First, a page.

October 2, 2013
Uninsured Motorist Coverage

by Justice Paul E. Pfeifer

In November 2009, Maria Marusa was driving her car when it was struck by a police cruiser driven by Officer Michael Canda. Maria and her daughter, Melanie – who was riding in the car with her – were both injured in the accident.  Maria’s ensuing dispute with her insurance company – Erie Insurance Company – eventually came before us – the Supreme Court of Ohio.

No one disputed that Maria’s and Melanie’s injuries were proximately caused by Officer Canda’s negligent operation of his police cruiser. Further, no one disputed that Maria and Melanie “were not negligent and were not at fault for causing the collision.”

The Marusas filed suit against Erie Insurance Company seeking damages to compensate for, among other claims, medical expenses and pain and suffering. The parties to the lawsuit have stipulated that Officer Canda and his employer are immune from suit under the Ohio law that provides immunity to political subdivisions – such as villages, townships and cities – and to their employees.

Both parties also stipulated that Officer Canda qualifies as an “uninsured motorist” under the terms of the insurance policy that Maria has with Erie Insurance.

In its answer to the lawsuit, Erie claimed that it was not obligated to pay damages, because even though the policy includes uninsured-motorist coverage and officer Canda is an uninsured motorist, the Marusas were not “legally entitled to recover.” Erie made that claim based upon a 2007 decision by our court in a case called Snyder v. Am. Fam. Ins. Co.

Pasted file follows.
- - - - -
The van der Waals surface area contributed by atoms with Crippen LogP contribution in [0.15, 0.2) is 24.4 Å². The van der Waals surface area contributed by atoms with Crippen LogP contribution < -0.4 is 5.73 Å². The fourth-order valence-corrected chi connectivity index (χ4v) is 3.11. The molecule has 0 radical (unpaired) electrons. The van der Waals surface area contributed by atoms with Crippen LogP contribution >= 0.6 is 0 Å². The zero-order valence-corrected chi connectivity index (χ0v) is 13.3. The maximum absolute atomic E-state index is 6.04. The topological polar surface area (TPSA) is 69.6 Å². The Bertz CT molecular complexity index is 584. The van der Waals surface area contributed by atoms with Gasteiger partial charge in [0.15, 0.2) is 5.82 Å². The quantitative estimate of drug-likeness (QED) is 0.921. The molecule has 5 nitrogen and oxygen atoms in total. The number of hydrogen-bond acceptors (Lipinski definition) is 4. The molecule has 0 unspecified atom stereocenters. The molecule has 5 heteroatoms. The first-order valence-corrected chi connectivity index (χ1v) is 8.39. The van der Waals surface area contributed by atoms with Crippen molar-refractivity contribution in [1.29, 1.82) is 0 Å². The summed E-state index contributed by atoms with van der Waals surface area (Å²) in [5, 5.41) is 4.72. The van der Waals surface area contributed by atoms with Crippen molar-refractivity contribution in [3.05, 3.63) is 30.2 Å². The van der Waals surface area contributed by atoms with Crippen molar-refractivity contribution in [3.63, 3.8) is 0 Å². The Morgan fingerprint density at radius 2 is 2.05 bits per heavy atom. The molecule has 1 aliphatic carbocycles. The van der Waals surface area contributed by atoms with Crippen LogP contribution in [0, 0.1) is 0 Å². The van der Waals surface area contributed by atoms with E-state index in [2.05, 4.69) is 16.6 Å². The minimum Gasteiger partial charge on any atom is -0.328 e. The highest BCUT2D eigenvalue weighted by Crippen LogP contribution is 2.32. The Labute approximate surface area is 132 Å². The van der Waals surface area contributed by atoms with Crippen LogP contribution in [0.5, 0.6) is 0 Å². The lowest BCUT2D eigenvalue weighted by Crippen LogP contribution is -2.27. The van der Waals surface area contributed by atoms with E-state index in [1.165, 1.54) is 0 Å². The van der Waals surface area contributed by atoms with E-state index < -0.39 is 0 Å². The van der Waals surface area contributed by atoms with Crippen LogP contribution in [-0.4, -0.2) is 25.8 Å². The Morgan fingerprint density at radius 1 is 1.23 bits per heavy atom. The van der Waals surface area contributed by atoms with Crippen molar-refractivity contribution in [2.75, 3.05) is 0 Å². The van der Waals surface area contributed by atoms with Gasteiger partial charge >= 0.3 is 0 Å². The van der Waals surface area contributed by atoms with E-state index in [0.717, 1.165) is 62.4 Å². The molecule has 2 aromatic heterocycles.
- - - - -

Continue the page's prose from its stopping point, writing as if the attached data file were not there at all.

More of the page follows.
Erie Insurance filed a motion for summary judgment, meaning the company asked the court to rule on the lawsuit without a trial. The trial court granted the motion, stating that the Marusas “are precluded from recovery under the terms of the Policy.” The court of appeals affirmed that decision, concluding that the decision in Snyder controlled the outcome of this case.

After the court of appeals’ decision, Maria’s case came before us for a final review. The issue before us was whether the trial court properly granted summary judgment for Erie Insurance and against Maria.

Summary judgment may be granted only when three conditions apply. First, when there is no genuine issue of material fact. Second, when the party filing the motion is entitled to judgment as a matter of law. And third, when viewing the evidence most strongly in favor of the party that did not file the motion, reasonable minds can come to but one conclusion and that conclusion is adverse to the party that did not file the motion for summary judgment.

There are also some rules that we follow when interpreting insurance contracts. “The meaning of a contract is to be gathered from a consideration of all its parts, and no provision is to be wholly disregarded as inconsistent with other provisions unless no other reasonable construction is possible.”

And because the cause that was before us involved the interpretation of an insurance contract, any ambiguities that we encountered in the contract would be construed strictly against the insurer and liberally in favor of the insured, in this case, Maria Marusa.